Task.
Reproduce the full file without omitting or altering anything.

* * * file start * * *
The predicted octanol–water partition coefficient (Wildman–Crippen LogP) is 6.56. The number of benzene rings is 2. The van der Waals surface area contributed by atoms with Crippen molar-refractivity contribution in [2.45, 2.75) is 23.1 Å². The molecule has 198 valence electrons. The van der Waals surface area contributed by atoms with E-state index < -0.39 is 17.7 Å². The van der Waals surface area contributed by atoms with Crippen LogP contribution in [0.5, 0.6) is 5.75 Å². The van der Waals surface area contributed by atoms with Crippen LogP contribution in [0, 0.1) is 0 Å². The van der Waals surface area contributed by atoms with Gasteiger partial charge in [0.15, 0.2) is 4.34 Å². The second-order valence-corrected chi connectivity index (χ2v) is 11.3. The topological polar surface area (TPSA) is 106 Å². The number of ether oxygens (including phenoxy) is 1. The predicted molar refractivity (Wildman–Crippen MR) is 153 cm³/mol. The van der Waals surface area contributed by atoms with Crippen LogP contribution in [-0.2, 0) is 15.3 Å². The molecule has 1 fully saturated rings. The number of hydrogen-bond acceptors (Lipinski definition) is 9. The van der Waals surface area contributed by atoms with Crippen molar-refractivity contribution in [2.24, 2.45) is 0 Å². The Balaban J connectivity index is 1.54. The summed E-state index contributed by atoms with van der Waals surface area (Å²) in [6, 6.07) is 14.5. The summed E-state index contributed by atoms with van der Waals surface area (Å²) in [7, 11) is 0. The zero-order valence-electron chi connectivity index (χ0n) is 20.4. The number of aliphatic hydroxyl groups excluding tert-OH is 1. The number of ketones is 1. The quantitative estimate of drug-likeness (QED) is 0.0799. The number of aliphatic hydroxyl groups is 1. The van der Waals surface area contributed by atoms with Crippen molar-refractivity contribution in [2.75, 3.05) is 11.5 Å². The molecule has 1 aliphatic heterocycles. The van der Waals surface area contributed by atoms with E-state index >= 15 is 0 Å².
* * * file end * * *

The predicted octanol–water partition coefficient (Wildman–Crippen LogP) is 6.56. The number of benzene rings is 2. The van der Waals surface area contributed by atoms with Crippen molar-refractivity contribution in [2.45, 2.75) is 23.1 Å². The molecule has 198 valence electrons. The van der Waals surface area contributed by atoms with E-state index < -0.39 is 17.7 Å². The van der Waals surface area contributed by atoms with Crippen LogP contribution in [0.5, 0.6) is 5.75 Å². The van der Waals surface area contributed by atoms with Crippen LogP contribution in [0, 0.1) is 0 Å². The van der Waals surface area contributed by atoms with Gasteiger partial charge in [0.15, 0.2) is 4.34 Å². The second-order valence-corrected chi connectivity index (χ2v) is 11.3. The topological polar surface area (TPSA) is 106 Å². The number of ether oxygens (including phenoxy) is 1. The predicted molar refractivity (Wildman–Crippen MR) is 153 cm³/mol. The van der Waals surface area contributed by atoms with Crippen LogP contribution in [-0.2, 0) is 15.3 Å². The molecule has 1 fully saturated rings. The number of hydrogen-bond acceptors (Lipinski definition) is 9. The van der Waals surface area contributed by atoms with Crippen molar-refractivity contribution in [2.24, 2.45) is 0 Å². The Balaban J connectivity index is 1.54. The summed E-state index contributed by atoms with van der Waals surface area (Å²) in [6, 6.07) is 14.5. The summed E-state index contributed by atoms with van der Waals surface area (Å²) in [7, 11) is 0. The zero-order valence-electron chi connectivity index (χ0n) is 20.4. The number of aliphatic hydroxyl groups excluding tert-OH is 1. The number of ketones is 1. The quantitative estimate of drug-likeness (QED) is 0.0799. The number of aliphatic hydroxyl groups is 1. The van der Waals surface area contributed by atoms with Crippen molar-refractivity contribution in [2.75, 3.05) is 11.5 Å². The molecule has 1 aliphatic heterocycles. The van der Waals surface area contributed by atoms with E-state index >= 15 is 0 Å².